• We, the APEC Finance Ministers, met in Kyoto, Japan, to discuss broad economic challenges facing the region, including the pursuit of regional growth in the context of macroeconomic and financial stability. This is the third meeting since the APEC Economic Leaders called for our consultations at their meeting in 1993. The Economic Leaders urged a continuation of our consultations at their meeting in Osaka in November 1995. We are committed to doing our part to support the Leaders' goal of promoting the free flow of goods, services and capital in the region.
  • We exchanged views on four topics: current macroeconomic issues, financial and capital markets, mobilizing resources for infrastructure development, and the effects of exchange rate movements on trade and investment. The Managing Director of the International Monetary Fund (IMF) joined our discussion of macroeconomic issues. The IMF, the International Finance Corporation, the Asian Development Bank (ADB) and the APEC Financiers made valuable contributions in the preparatory process for our discussions.
  • As a result of our discussion, we made the Findings attached to this Statement and agreed on several initiatives in critical areas. The APEC Finance Ministers' Findings, Kyoto 1996, will broadly guide our voluntary efforts in pursuing key policy objectives of stable capital flows, domestic financial and capital market development, and mobilizing private resources for infrastructure development.
Current Macroeconomic Issues
  • The pace of economic growth in the APEC region continues to be stronger than that of other regions. Particularly noteworthy is the strong growth in most of the emerging economies in the region. Increases in intra-regional trade and foreign and domestic investment are both robust. Where there is potential overheating, policymakers need to respond appropriately by a mix of restrained macroeconomic policies. We believe that maintaining the good record of economies in the region for fiscal prudence should go hand in hand with the effective responses to social needs in our economies.
  • Under the circumstance of sustained growth, the trade volumes in the APEC region are estimated to have expanded significantly last year. The growth of intra-regional trade exceeded that of overall trade. Although there had been a large fluctuation in exchange rates which did not reflect economic fundamentals, the process of orderly reversal began in the summer last year. We welcome this development.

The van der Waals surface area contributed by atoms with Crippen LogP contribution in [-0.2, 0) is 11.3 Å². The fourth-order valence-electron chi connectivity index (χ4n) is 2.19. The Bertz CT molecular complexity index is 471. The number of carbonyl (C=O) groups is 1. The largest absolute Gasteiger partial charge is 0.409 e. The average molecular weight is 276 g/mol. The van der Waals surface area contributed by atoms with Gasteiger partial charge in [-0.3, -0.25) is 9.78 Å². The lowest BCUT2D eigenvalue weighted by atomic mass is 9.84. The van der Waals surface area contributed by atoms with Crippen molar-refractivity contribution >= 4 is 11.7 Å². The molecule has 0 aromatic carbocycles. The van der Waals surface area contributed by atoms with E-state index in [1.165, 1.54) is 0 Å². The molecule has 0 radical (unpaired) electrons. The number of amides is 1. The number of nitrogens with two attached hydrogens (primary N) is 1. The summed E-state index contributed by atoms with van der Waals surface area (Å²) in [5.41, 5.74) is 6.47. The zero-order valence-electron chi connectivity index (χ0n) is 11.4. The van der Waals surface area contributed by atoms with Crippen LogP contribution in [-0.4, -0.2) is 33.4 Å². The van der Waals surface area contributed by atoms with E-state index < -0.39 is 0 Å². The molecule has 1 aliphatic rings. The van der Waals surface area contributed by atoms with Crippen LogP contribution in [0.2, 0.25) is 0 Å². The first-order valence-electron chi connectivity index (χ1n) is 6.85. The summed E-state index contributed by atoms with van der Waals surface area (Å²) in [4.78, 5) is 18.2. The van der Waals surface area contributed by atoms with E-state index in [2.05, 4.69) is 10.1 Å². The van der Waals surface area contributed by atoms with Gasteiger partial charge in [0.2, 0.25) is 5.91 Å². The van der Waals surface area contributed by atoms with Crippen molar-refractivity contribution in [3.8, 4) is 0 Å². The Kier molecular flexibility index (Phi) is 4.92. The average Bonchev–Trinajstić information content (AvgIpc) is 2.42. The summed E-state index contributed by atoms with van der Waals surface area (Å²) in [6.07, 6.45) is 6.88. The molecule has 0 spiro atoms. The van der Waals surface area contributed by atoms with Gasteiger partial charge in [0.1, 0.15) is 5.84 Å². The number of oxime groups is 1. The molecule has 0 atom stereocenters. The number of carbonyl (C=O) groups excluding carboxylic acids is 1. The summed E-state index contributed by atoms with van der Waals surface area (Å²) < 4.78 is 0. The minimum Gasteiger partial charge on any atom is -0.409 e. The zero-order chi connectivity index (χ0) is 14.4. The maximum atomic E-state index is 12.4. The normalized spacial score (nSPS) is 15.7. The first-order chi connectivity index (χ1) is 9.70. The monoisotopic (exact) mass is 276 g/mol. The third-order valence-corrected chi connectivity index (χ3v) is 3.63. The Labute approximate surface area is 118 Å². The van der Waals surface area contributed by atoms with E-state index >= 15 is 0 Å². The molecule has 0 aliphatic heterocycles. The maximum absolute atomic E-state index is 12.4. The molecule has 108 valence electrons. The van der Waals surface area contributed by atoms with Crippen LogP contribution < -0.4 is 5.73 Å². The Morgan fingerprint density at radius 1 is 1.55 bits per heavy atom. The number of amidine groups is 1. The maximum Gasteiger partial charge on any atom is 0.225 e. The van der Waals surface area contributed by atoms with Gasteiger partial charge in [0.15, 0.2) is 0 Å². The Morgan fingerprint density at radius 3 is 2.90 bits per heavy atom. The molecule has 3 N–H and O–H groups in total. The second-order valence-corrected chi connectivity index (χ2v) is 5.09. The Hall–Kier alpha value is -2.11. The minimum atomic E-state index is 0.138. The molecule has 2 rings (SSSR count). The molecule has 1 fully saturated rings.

• Capital flows into regional emerging markets have generally resumed in 1995, after market disturbances in the first part of the year. This fact indicates that continued strong economic performance backed by prudent macroeconomic policies was rewarded by favorable response of financial and capital markets. We renewed our common recognition of the significance of sound macroeconomic policies in contributing to stable capital flows and exchange rates, and ensuring sustainability of the dynamic development in the region.
Financial and Capital Markets
  • A key factor affecting recent international capital flows has been the progressive integration of emerging markets into the global financial and capital markets. Capital can be expected to continue to flow into emerging markets over the longer term and benefit these economies. We observed that, generally, capital flows to APEC economies have made a significant contribution to growth in these economies. Capital flows were primarily driven by sound domestic economic policies and favorable economic conditions.
  • At the same time, we recognized that there are clearly macroeconomic and financial risks, especially if flows reflect distorted incentives or unsustainable imbalances. We noted that vigorous efforts have been made in the international fora to properly address potential financial problems, following disturbances in global financial markets last year. We welcome the efforts of the IMF in establishing the Emergency Financing Mechanism which would strengthen the ability of the IMF to respond rapidly in support of members facing a crisis, as well as the on-going work to develop financing arrangements to double the amount currently available under the General Arrangements to Borrow (GAB). We also welcome that work will be going forward on the eleventh review of IMF quotas, including appropriate adjustments to take into account changes in the relative position of members' economies, to ensure that the IMF has sufficient ordinary resources for future operations.
  • Policies contributing to stable capital flows and fostering domestic financial and capital market development are of particular importance for us. In this context, we identified three broad policy priorities: 1) maintaining an appropriate macroeconomic policy mix; 2) promoting high savings rates and restraints on public sector borrowing as essential factors in good debt management; and 3) fostering further development and integration of capital markets to intermediate savings effectively and expand the array of investment options available to include some with longer maturities. If properly managed, market risks need not diminish the substantial benefits that come with increased access to international capital.
  • We recall that we urged last year that recommendations be developed on increasing the public availability of economic and financial information. We welcome the efforts currently underway in the IMF to develop a more demanding public disclosure standard for economies participating in international financial markets. We call for an endorsement on this issue to be made at the April Interim Committee and pledge our efforts to work toward early implementation of the standard.
  • We also endorse the objective of achieving prudential supervision and regulation of financial markets in conformity with the international standards and encourage the deepening of cooperation among regulators in the region concerning the development of regulatory principles and practice, and enhanced market surveillance. We intend to review these cooperative efforts at our next meeting.
  • We continue to recognize money laundering as a priority concern and one which could threaten legitimate institutions and economic policies. We endorse established international cooperative work and encourage adherence to international standards in the anti-money laundering field as well as on-going regional efforts including the one on the context of Financial Action Task Force toward enhanced cooperation in this area. We will be briefed regularly on the progress made toward improved international and regional cooperation.